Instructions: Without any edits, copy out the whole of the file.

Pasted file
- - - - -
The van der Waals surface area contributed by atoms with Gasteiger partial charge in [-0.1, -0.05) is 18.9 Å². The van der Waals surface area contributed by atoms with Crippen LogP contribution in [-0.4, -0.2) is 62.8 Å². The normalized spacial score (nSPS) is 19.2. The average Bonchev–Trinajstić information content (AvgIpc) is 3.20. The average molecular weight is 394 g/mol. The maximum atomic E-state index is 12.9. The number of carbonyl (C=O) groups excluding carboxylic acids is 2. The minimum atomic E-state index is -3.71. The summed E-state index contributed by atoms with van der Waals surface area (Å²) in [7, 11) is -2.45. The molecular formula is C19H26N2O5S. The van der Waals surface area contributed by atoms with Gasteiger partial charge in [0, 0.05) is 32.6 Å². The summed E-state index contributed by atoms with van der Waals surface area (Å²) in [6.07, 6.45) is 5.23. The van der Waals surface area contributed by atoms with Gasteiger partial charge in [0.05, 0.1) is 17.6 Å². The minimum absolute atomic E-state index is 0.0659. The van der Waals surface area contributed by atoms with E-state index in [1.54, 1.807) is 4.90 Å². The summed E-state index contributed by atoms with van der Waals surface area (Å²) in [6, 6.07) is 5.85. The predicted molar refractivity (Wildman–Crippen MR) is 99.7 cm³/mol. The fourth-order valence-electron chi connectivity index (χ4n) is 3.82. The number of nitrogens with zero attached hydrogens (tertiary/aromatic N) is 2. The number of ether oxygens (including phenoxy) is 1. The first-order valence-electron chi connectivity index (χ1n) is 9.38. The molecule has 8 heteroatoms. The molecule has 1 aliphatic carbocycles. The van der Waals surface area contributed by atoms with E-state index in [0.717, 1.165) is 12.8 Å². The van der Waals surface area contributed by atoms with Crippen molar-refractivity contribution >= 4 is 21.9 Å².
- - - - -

The van der Waals surface area contributed by atoms with Gasteiger partial charge in [-0.1, -0.05) is 18.9 Å². The van der Waals surface area contributed by atoms with Crippen LogP contribution in [-0.4, -0.2) is 62.8 Å². The normalized spacial score (nSPS) is 19.2. The average Bonchev–Trinajstić information content (AvgIpc) is 3.20. The average molecular weight is 394 g/mol. The maximum atomic E-state index is 12.9. The number of carbonyl (C=O) groups excluding carboxylic acids is 2. The minimum atomic E-state index is -3.71. The summed E-state index contributed by atoms with van der Waals surface area (Å²) in [7, 11) is -2.45. The molecular formula is C19H26N2O5S. The van der Waals surface area contributed by atoms with Gasteiger partial charge in [0, 0.05) is 32.6 Å². The summed E-state index contributed by atoms with van der Waals surface area (Å²) in [6.07, 6.45) is 5.23. The van der Waals surface area contributed by atoms with Gasteiger partial charge in [0.05, 0.1) is 17.6 Å². The minimum absolute atomic E-state index is 0.0659. The van der Waals surface area contributed by atoms with E-state index in [1.54, 1.807) is 4.90 Å². The summed E-state index contributed by atoms with van der Waals surface area (Å²) in [6, 6.07) is 5.85. The predicted molar refractivity (Wildman–Crippen MR) is 99.7 cm³/mol. The fourth-order valence-electron chi connectivity index (χ4n) is 3.82. The number of nitrogens with zero attached hydrogens (tertiary/aromatic N) is 2. The number of ether oxygens (including phenoxy) is 1. The first-order valence-electron chi connectivity index (χ1n) is 9.38. The molecule has 8 heteroatoms. The molecule has 1 aliphatic carbocycles. The van der Waals surface area contributed by atoms with E-state index in [0.717, 1.165) is 12.8 Å². The van der Waals surface area contributed by atoms with Crippen molar-refractivity contribution >= 4 is 21.9 Å².